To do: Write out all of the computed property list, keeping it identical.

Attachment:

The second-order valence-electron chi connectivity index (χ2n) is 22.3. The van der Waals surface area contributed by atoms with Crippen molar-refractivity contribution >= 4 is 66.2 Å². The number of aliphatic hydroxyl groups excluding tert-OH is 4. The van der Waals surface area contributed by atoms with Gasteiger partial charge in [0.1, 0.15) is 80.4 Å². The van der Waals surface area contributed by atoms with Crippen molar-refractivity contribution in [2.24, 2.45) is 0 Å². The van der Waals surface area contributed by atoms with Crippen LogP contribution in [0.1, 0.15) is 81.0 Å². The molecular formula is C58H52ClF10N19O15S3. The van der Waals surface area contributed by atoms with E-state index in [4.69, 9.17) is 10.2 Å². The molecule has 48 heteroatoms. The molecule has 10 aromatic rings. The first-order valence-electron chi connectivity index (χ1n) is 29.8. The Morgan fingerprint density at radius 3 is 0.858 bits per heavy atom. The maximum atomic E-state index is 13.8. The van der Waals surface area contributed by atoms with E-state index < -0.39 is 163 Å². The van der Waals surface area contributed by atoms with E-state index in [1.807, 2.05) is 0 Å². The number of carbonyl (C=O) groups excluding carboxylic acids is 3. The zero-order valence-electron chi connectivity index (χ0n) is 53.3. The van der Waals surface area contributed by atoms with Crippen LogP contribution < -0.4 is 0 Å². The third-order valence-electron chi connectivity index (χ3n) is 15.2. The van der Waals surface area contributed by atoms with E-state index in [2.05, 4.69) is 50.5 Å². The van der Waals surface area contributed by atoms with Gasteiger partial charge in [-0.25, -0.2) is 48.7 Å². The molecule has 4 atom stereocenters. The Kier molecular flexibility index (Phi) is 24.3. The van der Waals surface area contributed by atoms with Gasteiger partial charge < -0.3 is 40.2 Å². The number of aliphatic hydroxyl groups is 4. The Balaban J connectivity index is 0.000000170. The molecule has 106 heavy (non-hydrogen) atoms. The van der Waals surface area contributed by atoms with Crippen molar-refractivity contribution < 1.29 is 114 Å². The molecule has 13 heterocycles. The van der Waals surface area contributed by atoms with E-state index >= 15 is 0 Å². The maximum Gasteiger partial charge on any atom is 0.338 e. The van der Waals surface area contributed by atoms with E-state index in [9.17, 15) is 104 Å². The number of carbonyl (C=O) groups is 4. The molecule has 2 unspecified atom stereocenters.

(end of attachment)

The second-order valence-electron chi connectivity index (χ2n) is 22.3. The van der Waals surface area contributed by atoms with Crippen molar-refractivity contribution >= 4 is 66.2 Å². The number of aliphatic hydroxyl groups excluding tert-OH is 4. The van der Waals surface area contributed by atoms with Gasteiger partial charge in [0.1, 0.15) is 80.4 Å². The van der Waals surface area contributed by atoms with Crippen molar-refractivity contribution in [2.24, 2.45) is 0 Å². The van der Waals surface area contributed by atoms with Crippen LogP contribution in [0.1, 0.15) is 81.0 Å². The molecular formula is C58H52ClF10N19O15S3. The van der Waals surface area contributed by atoms with E-state index in [4.69, 9.17) is 10.2 Å². The molecule has 48 heteroatoms. The molecule has 10 aromatic rings. The first-order valence-electron chi connectivity index (χ1n) is 29.8. The Morgan fingerprint density at radius 3 is 0.858 bits per heavy atom. The maximum atomic E-state index is 13.8. The van der Waals surface area contributed by atoms with E-state index < -0.39 is 163 Å². The van der Waals surface area contributed by atoms with E-state index in [1.807, 2.05) is 0 Å². The number of carbonyl (C=O) groups excluding carboxylic acids is 3. The zero-order valence-electron chi connectivity index (χ0n) is 53.3. The van der Waals surface area contributed by atoms with Crippen LogP contribution < -0.4 is 0 Å². The third-order valence-electron chi connectivity index (χ3n) is 15.2. The van der Waals surface area contributed by atoms with E-state index in [2.05, 4.69) is 50.5 Å². The van der Waals surface area contributed by atoms with Gasteiger partial charge in [-0.25, -0.2) is 48.7 Å². The molecule has 4 atom stereocenters. The Kier molecular flexibility index (Phi) is 24.3. The van der Waals surface area contributed by atoms with Gasteiger partial charge < -0.3 is 40.2 Å². The number of aliphatic hydroxyl groups is 4. The Balaban J connectivity index is 0.000000170. The molecule has 106 heavy (non-hydrogen) atoms. The van der Waals surface area contributed by atoms with Crippen molar-refractivity contribution < 1.29 is 114 Å². The molecule has 13 heterocycles. The van der Waals surface area contributed by atoms with E-state index >= 15 is 0 Å². The maximum Gasteiger partial charge on any atom is 0.338 e. The van der Waals surface area contributed by atoms with E-state index in [9.17, 15) is 104 Å². The number of carbonyl (C=O) groups is 4. The molecule has 2 unspecified atom stereocenters.